In the traditional Hindu system of medicine known as Ayurveda, the pink lotus (Nelumbo nucifera) has a very special place. According to the State of Iowa's official website, Hindus believe that Brahma, the creator God, was born from a pink lotus flower, which is also known as the Indian or sacred pink lotus. Historically, people throughout Asia have used the leaves, flowers, stems and seeds of the pink lotus for a variety of different purposes, both ritual and medicinal.
Pink lotus is well known for the euphoric effects it produces in people who smoke its dried petals and stamens, or who brew those constituents into a tea and drink it. As the author Tao Jones mentions in his article "The Land of the Lotus Smokers," the effects of the pink lotus are predominately cerebral, producing feelings of pleasure that permeate the body.
In addition to generating euphoria, smoking pink lotus and drinking pink lotus concoctions can help calm the mind and reduce stress and anxiety. According to the psychoactive substances resource website The Vaults of Erowid, pink lotus is a mild sedative, which means it has a soothing, tranquilizing effect.
Pink lotus is also useful for treating disorders that involve excessive bleeding, such as menorrhagia, or abnormally intense menstrual bleeding. As the National Institute of Ayurvedic Medicine (NIAM) notes, the leaves and flowers of pink lotus have hemostatic qualities. This means they are able to slow or stem bleeding in the body.
According to the NIAM, the leaves and flowers of pink lotus are natural astringents, which means they are able to contract body tissues, including skin. For this reason, pink lotus serves as a combatant against hemorrhoids, which are swollen, irritating veins or groups of veins that protrude from the skin around the anus area.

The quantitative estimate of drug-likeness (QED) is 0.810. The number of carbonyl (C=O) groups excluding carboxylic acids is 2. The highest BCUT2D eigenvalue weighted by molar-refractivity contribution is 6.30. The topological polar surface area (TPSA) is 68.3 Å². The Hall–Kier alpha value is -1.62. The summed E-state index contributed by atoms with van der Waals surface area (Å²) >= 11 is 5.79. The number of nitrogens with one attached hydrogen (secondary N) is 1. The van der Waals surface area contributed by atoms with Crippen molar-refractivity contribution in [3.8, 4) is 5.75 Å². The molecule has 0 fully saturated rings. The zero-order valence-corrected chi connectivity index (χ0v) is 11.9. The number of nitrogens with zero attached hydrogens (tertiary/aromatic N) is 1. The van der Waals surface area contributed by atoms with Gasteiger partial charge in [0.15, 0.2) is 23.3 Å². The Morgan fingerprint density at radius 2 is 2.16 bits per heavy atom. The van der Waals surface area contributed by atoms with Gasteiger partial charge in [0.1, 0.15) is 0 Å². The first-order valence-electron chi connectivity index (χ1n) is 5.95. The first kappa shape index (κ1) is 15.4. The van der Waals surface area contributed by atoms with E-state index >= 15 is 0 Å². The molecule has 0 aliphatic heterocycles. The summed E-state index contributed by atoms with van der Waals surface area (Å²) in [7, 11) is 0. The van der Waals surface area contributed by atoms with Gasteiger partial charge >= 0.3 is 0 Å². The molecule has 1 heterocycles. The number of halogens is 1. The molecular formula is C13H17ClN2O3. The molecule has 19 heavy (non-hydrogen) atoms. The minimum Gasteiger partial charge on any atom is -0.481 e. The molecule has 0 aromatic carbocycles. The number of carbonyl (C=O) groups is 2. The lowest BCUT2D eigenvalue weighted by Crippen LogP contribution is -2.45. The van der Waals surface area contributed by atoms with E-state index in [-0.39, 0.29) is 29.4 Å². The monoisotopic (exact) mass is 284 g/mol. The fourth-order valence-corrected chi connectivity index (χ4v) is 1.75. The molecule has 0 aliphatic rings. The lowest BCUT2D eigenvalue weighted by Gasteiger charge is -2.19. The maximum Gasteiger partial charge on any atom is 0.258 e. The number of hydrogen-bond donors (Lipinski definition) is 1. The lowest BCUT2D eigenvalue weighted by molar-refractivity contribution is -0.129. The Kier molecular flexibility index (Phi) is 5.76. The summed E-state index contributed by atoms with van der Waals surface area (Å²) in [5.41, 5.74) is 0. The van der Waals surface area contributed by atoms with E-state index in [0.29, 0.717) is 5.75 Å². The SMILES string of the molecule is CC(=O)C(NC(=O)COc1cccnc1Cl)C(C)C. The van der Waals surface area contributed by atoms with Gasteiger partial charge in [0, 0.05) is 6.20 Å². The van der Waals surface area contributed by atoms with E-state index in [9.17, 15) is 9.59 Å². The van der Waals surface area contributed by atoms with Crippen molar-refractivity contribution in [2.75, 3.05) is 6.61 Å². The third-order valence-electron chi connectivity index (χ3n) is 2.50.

The seeds of the pink lotus are demulcent, which means they are able to soften and relieve irritation of the skin and mucus membranes. Due to its demulcent properties, pink lotus is effective at improving the complexion and texture of skin.
According to the NIAM, by grinding the seeds of the pink lotus in to a powder, and mixing the powder with honey, you can make an effective cough remedy. This is because pink lotus seeds are expectorants, meaning they promote the expulsion of mucus, phlegm and other substances from the respiratory tract.
In addition to using pink lotus for its effects on the mind and body, ancient Indians also used the flower for wrapping food. As NIAM mentions, the petals of the flower have a natural refrigerant effect, making them ideal for keeping perishable foods cool.
The FDA does not regulate or recommend the use of pink lotus. Before beginning any medicinal regimen--natural or otherwise--always consult a doctor.